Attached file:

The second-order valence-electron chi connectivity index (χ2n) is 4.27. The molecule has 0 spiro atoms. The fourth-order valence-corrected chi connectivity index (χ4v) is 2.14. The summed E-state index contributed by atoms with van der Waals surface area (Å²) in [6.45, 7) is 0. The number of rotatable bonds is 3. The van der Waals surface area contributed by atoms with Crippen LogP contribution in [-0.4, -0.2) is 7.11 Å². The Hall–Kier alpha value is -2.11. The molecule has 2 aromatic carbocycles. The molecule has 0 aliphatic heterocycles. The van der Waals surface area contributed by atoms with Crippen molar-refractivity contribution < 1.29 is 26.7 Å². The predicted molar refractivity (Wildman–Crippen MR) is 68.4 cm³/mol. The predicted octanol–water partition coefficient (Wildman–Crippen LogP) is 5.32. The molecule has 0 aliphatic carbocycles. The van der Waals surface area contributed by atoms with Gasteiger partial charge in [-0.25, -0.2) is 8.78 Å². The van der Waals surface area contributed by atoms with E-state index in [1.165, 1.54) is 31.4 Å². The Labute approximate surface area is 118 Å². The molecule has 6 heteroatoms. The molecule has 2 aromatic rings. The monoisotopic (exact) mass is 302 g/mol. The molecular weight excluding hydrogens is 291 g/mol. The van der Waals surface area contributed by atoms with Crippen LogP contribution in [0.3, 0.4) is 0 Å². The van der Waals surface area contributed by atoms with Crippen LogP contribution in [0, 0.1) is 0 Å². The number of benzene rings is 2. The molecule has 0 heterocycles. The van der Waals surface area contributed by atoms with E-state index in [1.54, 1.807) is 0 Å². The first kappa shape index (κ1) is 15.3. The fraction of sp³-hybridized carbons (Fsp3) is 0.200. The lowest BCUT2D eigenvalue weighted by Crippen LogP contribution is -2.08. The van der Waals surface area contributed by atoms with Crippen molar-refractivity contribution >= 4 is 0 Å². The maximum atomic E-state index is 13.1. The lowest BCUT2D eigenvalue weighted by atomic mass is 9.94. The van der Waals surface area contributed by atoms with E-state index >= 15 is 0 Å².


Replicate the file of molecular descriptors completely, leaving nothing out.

The second-order valence-electron chi connectivity index (χ2n) is 4.27. The molecule has 0 spiro atoms. The fourth-order valence-corrected chi connectivity index (χ4v) is 2.14. The summed E-state index contributed by atoms with van der Waals surface area (Å²) in [6.45, 7) is 0. The number of rotatable bonds is 3. The van der Waals surface area contributed by atoms with Crippen LogP contribution in [-0.4, -0.2) is 7.11 Å². The Hall–Kier alpha value is -2.11. The molecule has 2 aromatic carbocycles. The molecule has 0 aliphatic heterocycles. The van der Waals surface area contributed by atoms with Crippen molar-refractivity contribution < 1.29 is 26.7 Å². The predicted molar refractivity (Wildman–Crippen MR) is 68.4 cm³/mol. The predicted octanol–water partition coefficient (Wildman–Crippen LogP) is 5.32. The molecule has 0 aliphatic carbocycles. The van der Waals surface area contributed by atoms with Gasteiger partial charge in [-0.25, -0.2) is 8.78 Å². The van der Waals surface area contributed by atoms with E-state index in [1.165, 1.54) is 31.4 Å². The Labute approximate surface area is 118 Å². The molecule has 6 heteroatoms. The molecule has 2 aromatic rings. The monoisotopic (exact) mass is 302 g/mol. The molecular weight excluding hydrogens is 291 g/mol. The van der Waals surface area contributed by atoms with Crippen LogP contribution in [0.3, 0.4) is 0 Å². The van der Waals surface area contributed by atoms with Crippen LogP contribution in [0, 0.1) is 0 Å². The number of benzene rings is 2. The molecule has 0 heterocycles. The van der Waals surface area contributed by atoms with E-state index in [1.54, 1.807) is 0 Å². The first kappa shape index (κ1) is 15.3. The fraction of sp³-hybridized carbons (Fsp3) is 0.200. The lowest BCUT2D eigenvalue weighted by Crippen LogP contribution is -2.08. The van der Waals surface area contributed by atoms with Crippen molar-refractivity contribution >= 4 is 0 Å². The maximum atomic E-state index is 13.1. The lowest BCUT2D eigenvalue weighted by atomic mass is 9.94. The van der Waals surface area contributed by atoms with E-state index >= 15 is 0 Å².